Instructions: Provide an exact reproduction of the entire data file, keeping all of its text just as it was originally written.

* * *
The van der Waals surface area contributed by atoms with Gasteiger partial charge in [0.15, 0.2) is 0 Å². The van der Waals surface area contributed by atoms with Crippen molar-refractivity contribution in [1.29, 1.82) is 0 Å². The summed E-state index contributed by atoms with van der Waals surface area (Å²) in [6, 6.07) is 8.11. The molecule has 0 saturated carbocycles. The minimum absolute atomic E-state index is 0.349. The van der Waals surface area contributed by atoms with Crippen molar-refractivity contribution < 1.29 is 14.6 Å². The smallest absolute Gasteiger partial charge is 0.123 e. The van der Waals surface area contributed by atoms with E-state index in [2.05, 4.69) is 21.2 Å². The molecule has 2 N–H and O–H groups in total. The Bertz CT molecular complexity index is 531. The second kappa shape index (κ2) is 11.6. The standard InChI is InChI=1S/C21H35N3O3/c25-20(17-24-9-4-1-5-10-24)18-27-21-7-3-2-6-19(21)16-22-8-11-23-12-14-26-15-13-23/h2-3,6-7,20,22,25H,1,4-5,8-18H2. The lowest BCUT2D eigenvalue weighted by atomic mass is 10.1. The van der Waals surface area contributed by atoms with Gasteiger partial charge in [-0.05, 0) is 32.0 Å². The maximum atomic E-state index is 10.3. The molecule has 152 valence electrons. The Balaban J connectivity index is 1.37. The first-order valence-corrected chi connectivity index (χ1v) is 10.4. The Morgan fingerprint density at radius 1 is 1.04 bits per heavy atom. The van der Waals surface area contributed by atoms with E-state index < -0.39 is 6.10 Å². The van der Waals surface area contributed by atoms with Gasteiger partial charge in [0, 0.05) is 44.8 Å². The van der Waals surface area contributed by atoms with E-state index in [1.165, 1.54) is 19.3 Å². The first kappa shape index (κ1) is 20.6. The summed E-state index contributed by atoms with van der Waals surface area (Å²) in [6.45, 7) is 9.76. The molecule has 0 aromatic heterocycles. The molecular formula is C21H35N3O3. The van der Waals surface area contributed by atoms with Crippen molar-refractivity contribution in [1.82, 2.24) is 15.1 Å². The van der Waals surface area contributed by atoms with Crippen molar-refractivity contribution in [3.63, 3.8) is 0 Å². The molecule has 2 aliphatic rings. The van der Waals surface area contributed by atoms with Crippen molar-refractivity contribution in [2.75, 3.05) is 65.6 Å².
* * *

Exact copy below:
The van der Waals surface area contributed by atoms with Gasteiger partial charge in [0.15, 0.2) is 0 Å². The van der Waals surface area contributed by atoms with Crippen molar-refractivity contribution in [1.29, 1.82) is 0 Å². The summed E-state index contributed by atoms with van der Waals surface area (Å²) in [6, 6.07) is 8.11. The molecule has 0 saturated carbocycles. The minimum absolute atomic E-state index is 0.349. The van der Waals surface area contributed by atoms with Crippen molar-refractivity contribution < 1.29 is 14.6 Å². The smallest absolute Gasteiger partial charge is 0.123 e. The van der Waals surface area contributed by atoms with E-state index in [2.05, 4.69) is 21.2 Å². The molecule has 2 N–H and O–H groups in total. The Bertz CT molecular complexity index is 531. The second kappa shape index (κ2) is 11.6. The standard InChI is InChI=1S/C21H35N3O3/c25-20(17-24-9-4-1-5-10-24)18-27-21-7-3-2-6-19(21)16-22-8-11-23-12-14-26-15-13-23/h2-3,6-7,20,22,25H,1,4-5,8-18H2. The lowest BCUT2D eigenvalue weighted by atomic mass is 10.1. The van der Waals surface area contributed by atoms with Gasteiger partial charge in [-0.05, 0) is 32.0 Å². The maximum atomic E-state index is 10.3. The molecule has 152 valence electrons. The Balaban J connectivity index is 1.37. The first-order valence-corrected chi connectivity index (χ1v) is 10.4. The Morgan fingerprint density at radius 1 is 1.04 bits per heavy atom. The van der Waals surface area contributed by atoms with E-state index < -0.39 is 6.10 Å². The van der Waals surface area contributed by atoms with Gasteiger partial charge in [0, 0.05) is 44.8 Å². The van der Waals surface area contributed by atoms with E-state index in [1.165, 1.54) is 19.3 Å². The first kappa shape index (κ1) is 20.6. The summed E-state index contributed by atoms with van der Waals surface area (Å²) in [6.45, 7) is 9.76. The molecule has 0 aromatic heterocycles. The molecular formula is C21H35N3O3. The van der Waals surface area contributed by atoms with Crippen molar-refractivity contribution in [1.82, 2.24) is 15.1 Å². The van der Waals surface area contributed by atoms with Crippen molar-refractivity contribution in [3.63, 3.8) is 0 Å². The molecule has 2 aliphatic rings. The van der Waals surface area contributed by atoms with Crippen molar-refractivity contribution in [2.75, 3.05) is 65.6 Å².